Conditions in Ages 55 and Better
Today in the 21st century, reaching age 55 usually means decades of good, healthy living ahead of you. Diet, exercise and annual check-ups can help take care of you on the inside, and your dermatologic surgeon can help take care of you on the outside. In fact, dermatologic surgeons are seeing growing numbers of dynamic, vigorous patients well into their 70s and 80s who want to maintain a healthy, attractive appearance.
This period is often referred to as "the age of combination therapies" because all the tools and techniques – alone or in tandem – of the dermatologic surgeon are at your disposal: laser surgery, liposuction, chemical peels, wrinkle fillers, blepharoplasty (eyelid surgery), hair transplantation and more. The art and science of cosmetic skin surgery can help you look every bit as young as you feel.
While skin cancer can appear at almost any stage of life, the incidence of skin cancer is much greater once you reach the 50s. One out of every seven people in the United States will develop some form of skin cancer during their lifetime. And, just one serious sunburn can increase your risk by as much as 50 percent.
That's why sun protection is crucial – not only to prevent wrinkles and other signs of aging but more importantly to prevent skin cancer. Fortunately, most skin cancer is curable, especially if recognized and treated early.
There are three types of skin cancer to be on the lookout for: basal cell, squamous cell and the more dangerous malignant melanoma. Chief skin cancer treatments include:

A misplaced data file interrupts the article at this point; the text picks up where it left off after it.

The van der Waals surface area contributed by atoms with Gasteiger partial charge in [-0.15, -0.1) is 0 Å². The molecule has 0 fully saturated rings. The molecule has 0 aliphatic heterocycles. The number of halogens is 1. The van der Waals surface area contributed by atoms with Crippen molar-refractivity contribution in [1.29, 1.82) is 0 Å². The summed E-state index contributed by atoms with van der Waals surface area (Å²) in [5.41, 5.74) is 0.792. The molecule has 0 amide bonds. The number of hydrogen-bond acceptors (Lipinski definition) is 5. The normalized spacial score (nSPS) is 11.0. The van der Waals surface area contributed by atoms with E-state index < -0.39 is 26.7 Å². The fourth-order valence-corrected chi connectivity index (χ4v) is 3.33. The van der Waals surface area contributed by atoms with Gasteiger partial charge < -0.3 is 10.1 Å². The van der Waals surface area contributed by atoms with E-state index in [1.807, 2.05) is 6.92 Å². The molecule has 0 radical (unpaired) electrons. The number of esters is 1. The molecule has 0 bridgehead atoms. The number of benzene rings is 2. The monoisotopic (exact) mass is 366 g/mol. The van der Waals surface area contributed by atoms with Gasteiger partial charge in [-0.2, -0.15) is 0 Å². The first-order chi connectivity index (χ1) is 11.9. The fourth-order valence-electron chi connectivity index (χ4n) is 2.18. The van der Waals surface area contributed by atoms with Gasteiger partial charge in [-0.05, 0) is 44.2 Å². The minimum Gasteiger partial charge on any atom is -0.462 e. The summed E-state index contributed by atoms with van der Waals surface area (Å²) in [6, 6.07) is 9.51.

- Curettage: A sharp instrument is used to scrape away the malignant tissue, often followed by the use of an electric needle to destroy any remaining cancerous tissue.
- Surgical excision: The skin is cut away to remove the growth, then closed up with stitches.
- Cryosurgery: Liquid nitrogen is applied directly to the skin to freeze and destroy the cancerous tissue.
- Topical chemotherapy: Chemicals which can destroy precancerous growths are applied to the skin surface.
- Laser surgery: laser light energy can cut away and/or vaporize the cancerous tissue.
- Mohs micrographic surgery: Developed by dermatologic surgeons, this procedure is typically used to remove more complicated skin cancers (for example, on the eyelid or side of the nose) or large, invasive, recurrent tumors. This method allows a dermatologic surgeon to precisely remove the cancer cells, layer by layer, with the aid of a microscope, providing superior accuracy and effectiveness.